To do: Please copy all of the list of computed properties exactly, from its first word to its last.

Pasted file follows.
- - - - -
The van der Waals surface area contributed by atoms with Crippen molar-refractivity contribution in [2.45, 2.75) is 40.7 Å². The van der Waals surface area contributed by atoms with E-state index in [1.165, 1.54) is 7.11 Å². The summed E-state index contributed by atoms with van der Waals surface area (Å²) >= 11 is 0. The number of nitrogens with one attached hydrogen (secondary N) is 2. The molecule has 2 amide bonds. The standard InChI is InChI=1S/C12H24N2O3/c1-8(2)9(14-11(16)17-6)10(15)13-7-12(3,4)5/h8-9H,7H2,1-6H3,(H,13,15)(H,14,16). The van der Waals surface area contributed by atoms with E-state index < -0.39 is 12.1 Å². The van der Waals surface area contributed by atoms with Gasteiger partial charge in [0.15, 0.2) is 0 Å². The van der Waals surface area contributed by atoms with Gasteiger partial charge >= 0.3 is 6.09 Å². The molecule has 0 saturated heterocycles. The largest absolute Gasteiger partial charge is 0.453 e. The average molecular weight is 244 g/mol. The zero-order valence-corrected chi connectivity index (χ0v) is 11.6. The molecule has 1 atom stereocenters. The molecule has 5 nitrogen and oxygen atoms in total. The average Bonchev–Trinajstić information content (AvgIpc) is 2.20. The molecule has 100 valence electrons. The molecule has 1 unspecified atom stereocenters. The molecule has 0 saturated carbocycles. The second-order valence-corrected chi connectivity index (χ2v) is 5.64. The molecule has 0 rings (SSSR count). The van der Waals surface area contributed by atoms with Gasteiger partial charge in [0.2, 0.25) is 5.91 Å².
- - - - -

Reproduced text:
The van der Waals surface area contributed by atoms with Crippen molar-refractivity contribution in [2.45, 2.75) is 40.7 Å². The van der Waals surface area contributed by atoms with E-state index in [1.165, 1.54) is 7.11 Å². The summed E-state index contributed by atoms with van der Waals surface area (Å²) >= 11 is 0. The number of nitrogens with one attached hydrogen (secondary N) is 2. The molecule has 2 amide bonds. The standard InChI is InChI=1S/C12H24N2O3/c1-8(2)9(14-11(16)17-6)10(15)13-7-12(3,4)5/h8-9H,7H2,1-6H3,(H,13,15)(H,14,16). The van der Waals surface area contributed by atoms with E-state index < -0.39 is 12.1 Å². The van der Waals surface area contributed by atoms with Gasteiger partial charge in [0.15, 0.2) is 0 Å². The van der Waals surface area contributed by atoms with Gasteiger partial charge >= 0.3 is 6.09 Å². The molecule has 0 saturated heterocycles. The largest absolute Gasteiger partial charge is 0.453 e. The average molecular weight is 244 g/mol. The zero-order valence-corrected chi connectivity index (χ0v) is 11.6. The molecule has 1 atom stereocenters. The molecule has 5 nitrogen and oxygen atoms in total. The average Bonchev–Trinajstić information content (AvgIpc) is 2.20. The molecule has 100 valence electrons. The molecule has 1 unspecified atom stereocenters. The molecule has 0 saturated carbocycles. The second-order valence-corrected chi connectivity index (χ2v) is 5.64. The molecule has 0 rings (SSSR count). The van der Waals surface area contributed by atoms with Gasteiger partial charge in [0.2, 0.25) is 5.91 Å².